If you're plagued by hellish visions of a Terminator-like future in which humanity is either enslaved or wiped out by machines, the robotics team at ETH Zurich probably won't be top of your Christmas card list. In a burst of insanity (or genius, depending on your viewpoint), the Swiss Federal Institute of Technology Zurich, or ETH Zurich, has created a robot that can manufacture its own tools with an on-board 3D printer.
You might want to hold off on running for the hills or making a desperate last stand just yet, though, as the technology is still fairly limited at the moment. The robot builds up objects layer by layer using Hot Melt Adhesive (HMA) – hot glue, in other words – as a substrate, squirting it through what is essentially a glue gun. The process is painfully slow and the finished product is crude to say the least but the concept is sound and demonstrates the potential of the technology.
A video released by ETH shows the robot making a cup and then using it to transfer water from one container to another. Hardly earth-shattering stuff, especially given the limitations of HMA as a substrate and the fact that the whole sequence has to be programmed in advance. The process will undoubtedly become faster and more efficient but the next big breakthrough will come when the robot can decide for itself what tools it needs and this is what the team is now working on.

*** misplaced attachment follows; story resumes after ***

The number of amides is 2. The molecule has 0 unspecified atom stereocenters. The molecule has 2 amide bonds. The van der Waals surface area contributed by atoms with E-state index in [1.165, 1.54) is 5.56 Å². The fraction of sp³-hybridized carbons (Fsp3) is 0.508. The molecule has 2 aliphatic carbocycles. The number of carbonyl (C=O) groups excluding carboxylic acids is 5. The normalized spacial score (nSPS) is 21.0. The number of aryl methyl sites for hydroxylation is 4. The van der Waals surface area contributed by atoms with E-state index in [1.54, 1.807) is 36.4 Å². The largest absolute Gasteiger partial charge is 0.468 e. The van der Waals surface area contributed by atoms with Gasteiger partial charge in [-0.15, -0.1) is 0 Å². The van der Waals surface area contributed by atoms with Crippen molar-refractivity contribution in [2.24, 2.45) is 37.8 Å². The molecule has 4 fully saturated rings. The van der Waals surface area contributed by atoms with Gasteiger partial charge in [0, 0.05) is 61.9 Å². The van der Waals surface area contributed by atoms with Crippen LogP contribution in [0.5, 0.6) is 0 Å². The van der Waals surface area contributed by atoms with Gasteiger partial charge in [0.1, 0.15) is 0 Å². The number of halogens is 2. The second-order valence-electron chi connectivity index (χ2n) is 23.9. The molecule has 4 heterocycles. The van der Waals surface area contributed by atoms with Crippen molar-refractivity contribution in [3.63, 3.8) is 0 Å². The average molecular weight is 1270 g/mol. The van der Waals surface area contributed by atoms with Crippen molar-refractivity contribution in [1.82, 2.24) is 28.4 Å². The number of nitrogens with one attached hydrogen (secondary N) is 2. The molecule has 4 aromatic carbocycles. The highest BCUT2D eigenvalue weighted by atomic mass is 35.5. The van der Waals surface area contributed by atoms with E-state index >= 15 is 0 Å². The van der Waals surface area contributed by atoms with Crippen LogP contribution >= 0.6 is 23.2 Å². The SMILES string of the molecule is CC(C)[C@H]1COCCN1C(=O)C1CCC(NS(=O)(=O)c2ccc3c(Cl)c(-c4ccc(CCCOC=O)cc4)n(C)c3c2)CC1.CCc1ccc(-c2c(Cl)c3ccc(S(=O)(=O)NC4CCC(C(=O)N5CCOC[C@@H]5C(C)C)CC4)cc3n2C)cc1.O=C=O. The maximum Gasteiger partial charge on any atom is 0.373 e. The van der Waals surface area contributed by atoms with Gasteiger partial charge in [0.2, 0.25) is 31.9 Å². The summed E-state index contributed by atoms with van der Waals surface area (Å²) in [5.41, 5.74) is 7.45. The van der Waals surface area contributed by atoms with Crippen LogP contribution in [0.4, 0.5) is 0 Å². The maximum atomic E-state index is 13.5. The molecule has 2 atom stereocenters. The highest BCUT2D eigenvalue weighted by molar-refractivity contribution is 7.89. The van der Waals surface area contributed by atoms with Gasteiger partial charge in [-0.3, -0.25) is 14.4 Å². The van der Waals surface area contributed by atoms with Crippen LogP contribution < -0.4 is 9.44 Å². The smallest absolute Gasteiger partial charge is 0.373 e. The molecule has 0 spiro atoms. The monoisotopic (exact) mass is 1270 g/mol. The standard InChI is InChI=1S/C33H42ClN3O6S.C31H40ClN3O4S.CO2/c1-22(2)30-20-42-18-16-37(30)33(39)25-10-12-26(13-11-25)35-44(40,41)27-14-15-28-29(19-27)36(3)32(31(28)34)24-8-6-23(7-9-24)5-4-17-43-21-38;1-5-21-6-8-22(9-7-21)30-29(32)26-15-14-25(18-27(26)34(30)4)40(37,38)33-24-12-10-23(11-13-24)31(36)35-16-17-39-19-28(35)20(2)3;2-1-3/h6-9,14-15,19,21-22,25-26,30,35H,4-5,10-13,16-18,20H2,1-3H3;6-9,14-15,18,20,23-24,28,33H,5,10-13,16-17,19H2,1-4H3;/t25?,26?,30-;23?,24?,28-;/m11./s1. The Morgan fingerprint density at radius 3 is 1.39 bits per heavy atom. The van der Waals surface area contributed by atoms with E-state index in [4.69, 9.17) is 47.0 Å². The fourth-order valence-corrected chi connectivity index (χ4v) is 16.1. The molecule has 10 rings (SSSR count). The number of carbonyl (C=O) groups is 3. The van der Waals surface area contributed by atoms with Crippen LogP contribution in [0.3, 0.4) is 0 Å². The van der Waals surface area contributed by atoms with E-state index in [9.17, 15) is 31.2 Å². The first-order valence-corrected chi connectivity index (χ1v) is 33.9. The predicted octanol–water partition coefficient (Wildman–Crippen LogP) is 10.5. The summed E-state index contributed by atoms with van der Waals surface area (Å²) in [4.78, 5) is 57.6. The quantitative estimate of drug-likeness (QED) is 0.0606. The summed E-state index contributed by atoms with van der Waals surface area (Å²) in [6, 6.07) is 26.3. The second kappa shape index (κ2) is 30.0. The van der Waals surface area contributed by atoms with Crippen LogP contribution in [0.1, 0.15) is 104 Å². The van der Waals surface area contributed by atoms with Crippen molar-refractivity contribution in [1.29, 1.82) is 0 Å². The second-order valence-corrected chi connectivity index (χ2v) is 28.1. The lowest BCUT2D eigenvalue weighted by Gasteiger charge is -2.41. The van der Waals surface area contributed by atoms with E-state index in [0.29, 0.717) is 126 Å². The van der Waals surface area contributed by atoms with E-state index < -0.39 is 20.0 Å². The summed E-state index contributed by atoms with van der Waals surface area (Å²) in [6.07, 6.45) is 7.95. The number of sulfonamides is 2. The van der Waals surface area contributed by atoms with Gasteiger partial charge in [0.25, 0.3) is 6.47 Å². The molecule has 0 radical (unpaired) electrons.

ETH and other robotics teams around the world will soon be developing robots that can analyse their environment, assess potential tasks, hazards or obstacles and build tools accordingly. Such machines would also be capable of repairing themselves, adding to or modifying their own functionality or even autonomously building other robots. Robots this sophisticated may be a way off yet but those hills are starting to look more and more inviting.
by Anthony Morgan